Wednesday, 2 Dec 2020 - 16 of Kislev, 5781

In State of the Union address, EU Commission President mentions growing antisemitism, slams antisemitic carnival parade in Belgium

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  1. ”When we look around, we ask ourselves, where is the essence of humanity when three children in Wisconsin watch their father shot by police while they sit in the car? We ask where is the essence of humanity when anti-semitic carnival costumes openly parade on our streets?,” Ursula von der Leyen declared.

European Commission President Ursula von der Leyen mentioned growing antisemitism in Europe,  in her State of the Union address to the European Parliament on Wednesday.

She in particular denounced the antisemitic expressions at a Carnival parade in Aalst, Belgium, last year.

”When we look around, we ask ourselves, where is the essence of humanity when three children in Wisconsin watch their father shot by police while they sit in the car? We ask where is the essence of humanity when anti-semitic carnival costumes openly parade on our streets?;” she declared.

She continued: ”Where is the essence of humanity when every single day Roma people are excluded from society and others are held back simply because of the colour of their skin or their religious belief?”

I am proud to live in Europe, in this open society of values and diversity. But even here in this Union – these stories are a daily reality for so many people,” Von der Leyen said.

She noted that  progress on fighting racism and hate ”is fragile, it is hard won but very easily lost.”

‘Now is the moment to make change and build a truly anti-racist Union that goes from condemnation to action,” she added. ”The Commission is putting forward an action plan to start making that happen.”

Setting out her priorities for the year ahead, she  said that the European Commission put forward an action plan against racism. ‘’Hate is hate and no one should have to put up with it,’’ she said.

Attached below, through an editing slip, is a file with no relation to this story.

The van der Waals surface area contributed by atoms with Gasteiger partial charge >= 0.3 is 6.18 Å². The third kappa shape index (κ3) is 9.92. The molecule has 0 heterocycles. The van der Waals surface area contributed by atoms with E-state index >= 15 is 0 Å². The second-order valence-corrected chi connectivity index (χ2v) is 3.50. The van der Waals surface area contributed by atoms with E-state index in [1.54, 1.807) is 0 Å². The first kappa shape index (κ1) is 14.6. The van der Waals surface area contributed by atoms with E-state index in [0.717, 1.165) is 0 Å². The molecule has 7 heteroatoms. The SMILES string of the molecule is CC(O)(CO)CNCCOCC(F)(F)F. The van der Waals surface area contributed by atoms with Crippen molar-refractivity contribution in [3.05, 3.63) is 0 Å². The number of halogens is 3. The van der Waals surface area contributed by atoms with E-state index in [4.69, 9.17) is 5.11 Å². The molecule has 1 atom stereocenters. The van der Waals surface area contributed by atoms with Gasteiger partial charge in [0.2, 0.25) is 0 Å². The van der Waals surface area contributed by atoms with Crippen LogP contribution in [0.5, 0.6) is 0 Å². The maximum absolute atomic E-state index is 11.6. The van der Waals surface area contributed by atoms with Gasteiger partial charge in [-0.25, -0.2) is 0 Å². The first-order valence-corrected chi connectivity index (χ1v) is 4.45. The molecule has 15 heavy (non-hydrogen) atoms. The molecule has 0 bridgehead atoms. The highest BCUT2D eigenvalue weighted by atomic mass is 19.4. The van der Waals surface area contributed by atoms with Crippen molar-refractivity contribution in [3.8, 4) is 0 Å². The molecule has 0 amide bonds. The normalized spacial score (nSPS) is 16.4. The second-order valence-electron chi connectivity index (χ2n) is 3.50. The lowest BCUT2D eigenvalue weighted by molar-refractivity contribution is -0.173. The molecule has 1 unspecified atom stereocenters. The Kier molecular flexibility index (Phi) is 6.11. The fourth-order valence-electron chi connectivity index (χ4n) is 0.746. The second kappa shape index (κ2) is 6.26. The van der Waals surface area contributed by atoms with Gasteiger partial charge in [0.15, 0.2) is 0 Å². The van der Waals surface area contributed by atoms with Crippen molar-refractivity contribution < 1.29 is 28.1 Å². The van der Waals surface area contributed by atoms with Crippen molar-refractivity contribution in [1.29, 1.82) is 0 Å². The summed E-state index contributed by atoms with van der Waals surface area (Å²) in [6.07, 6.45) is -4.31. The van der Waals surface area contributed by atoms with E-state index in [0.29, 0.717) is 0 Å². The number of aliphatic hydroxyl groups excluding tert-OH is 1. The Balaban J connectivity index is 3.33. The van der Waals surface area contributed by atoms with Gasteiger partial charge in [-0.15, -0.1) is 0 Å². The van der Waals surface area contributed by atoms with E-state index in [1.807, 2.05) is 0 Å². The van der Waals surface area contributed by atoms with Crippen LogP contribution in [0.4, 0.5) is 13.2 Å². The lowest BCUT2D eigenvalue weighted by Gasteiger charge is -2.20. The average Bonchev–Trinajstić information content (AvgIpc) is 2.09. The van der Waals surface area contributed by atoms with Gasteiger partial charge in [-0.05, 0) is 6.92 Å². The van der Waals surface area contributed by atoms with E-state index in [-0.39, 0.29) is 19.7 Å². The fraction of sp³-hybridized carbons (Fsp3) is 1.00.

”In the Union, fighting racism will never be optional,” she added. ”We will improve education and knowledge on the historical, cultural cause of racism. We will tackle unconscious bias that exists in people, institutions and even in algorithms,” she added.

Von der Leyen announced that ”we will appoint the Commission’s first-ever anti-racism coordinator to keep this at the top of our agenda and to work directly with people, civil society and institutions.”

‘As part of this, we will propose to extend the list of EU crimes to all forms of hate crime and hate speech – whether because of race, religion, gender or sexuality,” she explained.

According to a new report just published by the European Union Agency for Fundamental Rights (FRA) the  inadequate recording of hate crime incidents, coupled with victims’ hesitance to report incidents to the authorities, contributes to the gross under-reporting of the extent of antisemitic incidents that occur in the European Union.

According to the Overview of antisemitic incidents recorded in the European Union for 2009-2019, whilst government and civil society require adequate data to tackle the hatred towards Jews that pervades Europe, large gaps in collecting data remain.

Some EU Member States do not collect any official data at all. For example, there is no official data on reported antisemitic incidents for Hungary and Portugal for 2019. Existing data are generally not comparable across EU Member States. This is because they use different methods to collect the data and draw data from different sources.

In addition, official data collection systems do not always categorise incidents as antisemitic.These are some of the reasons why responses to antisemitism so often are ineffective.

The report underlines the need for sustained efforts to improve data collection. This includes new methods, data sources and data processing techniques to better measure the incidence and effect of hatred against Jews.

While the overview focuses on 2019, it also gives examples of how antisemitic conspiracy theories surrounding the coronavirus pandemic fueled hate speech online. This only underlines the clear need to tackle hate speech and hate crime towards Jews.

The overview also reminds authorities that they have to do more to tackle under-reporting. They have to encourage victims and witnesses to come forward to report incidents. They also need the right systems to properly record antisemitic acts.

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